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This isn’t exactly how Willie Wilson planned his presidential campaign. He’d at least hoped to be viewed as a candidate by his party, the Democrats, but they won’t return his phone calls.

“I’ve been a Democrat all my life,” he told me over the phone last week. “The Democrats are supposed to have inclusion, they’re for equality and affirmative action, but they don’t seem to want to allow that to happen. I’ve written them, I’ve called them. They won’t return my calls or nothing else.”

“If you look at the Republican side of it,” he continues, “they got what, fifteen, seventeen plus or more Republicans. They got white, they got black, they got minorities, Cuban, Hispanic, the whole nine yards.”

The Democratic Party’s official position on Wilson is unknown—they did not reply to requests for comment by press time. A possible reason for the Democratic stonewalling is Wilson’s complete lack of political experience, though he would be in good company; three Republican candidates—businesspeople Donald Trump and Carly Fiorina and retired neurosurgeon Ben Carson—have never held public office before either.

Additionally, all three remaining major Democratic candidates (to say nothing of the two who’ve dropped out) have struggled to address racism and anti-racism protesters. And yet Wilson, whose platform includes an end to mass incarceration and, during his mayoral campaign, called for three-quarters of the Chicago Police Department’s force to patrol by foot or public transit to better facilitate community policing, has been barred from party events—from large ones, like debates on national TV, to small ones, like fairs in Iowa. “I think that they are a little nervous about—a lot nervous about—that my candidacy will generate a lot of people, in particular the minority portion,” he said.

That hasn’t deterred the businessman, local Emmy-winning host and producer of WGN’s long-running gospel show Singsation! (each season is filmed at once over a couple weekends, he assured me; filming a new show every week and running a national campaign don’t go hand-in-hand), and third-place Chicago mayoral candidate. Since announcing his presidential candidacy in June at the Chicago Baptist Institute in Washington Park, he’s flown multiple times to Iowa, South Carolina, New Hampshire, Michigan, and other states from his Chicago home base, all on his dime, which has resulted in at least one success: he is on the ballot for the South Carolina primary.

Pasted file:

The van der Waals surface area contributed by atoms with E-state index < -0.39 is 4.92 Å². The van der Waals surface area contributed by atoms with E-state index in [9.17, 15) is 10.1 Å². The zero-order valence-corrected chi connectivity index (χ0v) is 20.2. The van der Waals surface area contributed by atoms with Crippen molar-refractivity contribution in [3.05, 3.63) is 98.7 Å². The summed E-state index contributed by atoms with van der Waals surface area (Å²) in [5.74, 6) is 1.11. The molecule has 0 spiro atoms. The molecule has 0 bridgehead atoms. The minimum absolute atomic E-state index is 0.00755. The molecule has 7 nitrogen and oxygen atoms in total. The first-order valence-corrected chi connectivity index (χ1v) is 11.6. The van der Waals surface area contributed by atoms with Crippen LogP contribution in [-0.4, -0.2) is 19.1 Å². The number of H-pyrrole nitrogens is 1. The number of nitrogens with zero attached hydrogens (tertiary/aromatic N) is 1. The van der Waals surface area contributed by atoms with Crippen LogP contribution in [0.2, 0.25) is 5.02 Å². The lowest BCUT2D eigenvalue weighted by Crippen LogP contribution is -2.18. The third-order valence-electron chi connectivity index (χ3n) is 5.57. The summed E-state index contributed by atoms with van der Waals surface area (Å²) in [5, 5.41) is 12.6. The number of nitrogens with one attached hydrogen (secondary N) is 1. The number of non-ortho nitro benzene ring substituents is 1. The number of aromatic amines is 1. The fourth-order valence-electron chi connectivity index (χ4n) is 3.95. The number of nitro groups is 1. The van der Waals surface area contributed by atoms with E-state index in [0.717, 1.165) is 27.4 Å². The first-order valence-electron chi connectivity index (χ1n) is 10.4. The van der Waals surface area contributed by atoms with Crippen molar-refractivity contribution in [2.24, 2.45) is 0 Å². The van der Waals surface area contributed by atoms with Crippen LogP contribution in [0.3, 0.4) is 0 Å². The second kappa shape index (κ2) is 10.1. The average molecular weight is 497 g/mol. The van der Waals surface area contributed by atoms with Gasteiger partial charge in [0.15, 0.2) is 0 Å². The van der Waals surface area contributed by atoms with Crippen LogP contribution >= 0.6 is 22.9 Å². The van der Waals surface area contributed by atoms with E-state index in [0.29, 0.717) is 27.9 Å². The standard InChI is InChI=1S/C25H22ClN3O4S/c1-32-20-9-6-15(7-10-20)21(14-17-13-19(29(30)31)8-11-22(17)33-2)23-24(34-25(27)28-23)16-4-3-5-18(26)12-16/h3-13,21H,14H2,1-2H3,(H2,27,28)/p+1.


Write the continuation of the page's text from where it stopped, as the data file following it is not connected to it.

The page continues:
Though many of his views line up with the Democratic social agenda (he identifies as pro-choice and supports legalizing cannabis), he differs from the Democratic base in a handful of ways. Included in his platform is a “national faith-based initiative,” which may give many secular Democrats pause. “I’m running for president, but I’m running for Christ, too, in terms of my spirituality,” he said. His campaign Facebook page is unique among 2016 presidential candidates in that most of the posts consist of quotes from the Bible. Wilson himself, along with two staffers, handpicks the quotes. “We want to encourage people to think, no matter how bad you think you are, or how down you may feel, there is hope if you believe in Christ,” he said. Informed by his faith is his steadfast belief that marriage “is between a man and a woman,” but he indicated to me that his personal views would not stand in the way of the will of the people should they support something he does not.

Wilson’s backstory, an extreme example of the American dream, makes the question of why the Democratic Party won’t recognize him even more opaque. Born to sharecroppers in rural Louisiana, he escaped a work camp at twelve, later began working at a McDonald’s mopping floors, and met the then-CEO of McDonald’s, Ray Kroc, who helped him get his own restaurant. He accrued five, then sold them to focus on gospel music and later founded a successful medical supplies company, becoming a millionaire philanthropist in the process.

He has reached out to the Black Congressional Caucus, the NAACP, and the National Urban League for support. All have turned him down, something which clearly rankles him still; the only time any trace of anger appeared in his voice during our phone call was when he accused the black civil rights organizations and politicians of “selling out” to the Democrats.

But he persists. “We haven’t given up, and we won’t give up,” Wilson told me. The first true test of his in-person campaigning will come in February, when South Carolinians will vote in the only election Wilson is currently listed on the ballot for. As of press time, no statewide polls have indexed his popularity.